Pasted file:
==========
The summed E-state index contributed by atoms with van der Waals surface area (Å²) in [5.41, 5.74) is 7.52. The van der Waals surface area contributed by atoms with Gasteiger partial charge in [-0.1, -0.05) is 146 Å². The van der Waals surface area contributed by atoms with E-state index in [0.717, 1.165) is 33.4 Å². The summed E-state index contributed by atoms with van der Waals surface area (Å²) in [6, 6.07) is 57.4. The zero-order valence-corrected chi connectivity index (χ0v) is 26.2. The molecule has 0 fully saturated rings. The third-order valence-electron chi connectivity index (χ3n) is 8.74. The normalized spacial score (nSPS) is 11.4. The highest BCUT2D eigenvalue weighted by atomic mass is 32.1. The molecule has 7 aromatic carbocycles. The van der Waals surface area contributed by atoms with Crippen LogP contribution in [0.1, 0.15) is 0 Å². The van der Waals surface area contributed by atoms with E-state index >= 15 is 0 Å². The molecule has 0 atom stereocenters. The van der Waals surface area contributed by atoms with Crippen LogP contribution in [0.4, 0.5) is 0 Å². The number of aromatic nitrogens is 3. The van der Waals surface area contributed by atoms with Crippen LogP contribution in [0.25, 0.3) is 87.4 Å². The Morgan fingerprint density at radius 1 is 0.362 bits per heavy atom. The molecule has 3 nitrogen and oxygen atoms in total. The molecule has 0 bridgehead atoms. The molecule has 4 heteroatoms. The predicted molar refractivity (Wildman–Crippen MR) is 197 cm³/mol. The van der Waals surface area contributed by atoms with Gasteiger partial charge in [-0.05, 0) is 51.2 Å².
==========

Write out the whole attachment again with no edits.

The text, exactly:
The summed E-state index contributed by atoms with van der Waals surface area (Å²) in [5.41, 5.74) is 7.52. The van der Waals surface area contributed by atoms with Gasteiger partial charge in [-0.1, -0.05) is 146 Å². The van der Waals surface area contributed by atoms with E-state index in [0.717, 1.165) is 33.4 Å². The summed E-state index contributed by atoms with van der Waals surface area (Å²) in [6, 6.07) is 57.4. The zero-order valence-corrected chi connectivity index (χ0v) is 26.2. The molecule has 0 fully saturated rings. The third-order valence-electron chi connectivity index (χ3n) is 8.74. The normalized spacial score (nSPS) is 11.4. The highest BCUT2D eigenvalue weighted by atomic mass is 32.1. The molecule has 7 aromatic carbocycles. The van der Waals surface area contributed by atoms with Crippen LogP contribution in [0.1, 0.15) is 0 Å². The van der Waals surface area contributed by atoms with E-state index >= 15 is 0 Å². The molecule has 0 atom stereocenters. The van der Waals surface area contributed by atoms with Crippen LogP contribution in [0.4, 0.5) is 0 Å². The number of aromatic nitrogens is 3. The van der Waals surface area contributed by atoms with Crippen LogP contribution in [0.25, 0.3) is 87.4 Å². The Morgan fingerprint density at radius 1 is 0.362 bits per heavy atom. The molecule has 3 nitrogen and oxygen atoms in total. The molecule has 0 bridgehead atoms. The molecule has 4 heteroatoms. The predicted molar refractivity (Wildman–Crippen MR) is 197 cm³/mol. The van der Waals surface area contributed by atoms with Gasteiger partial charge in [-0.05, 0) is 51.2 Å².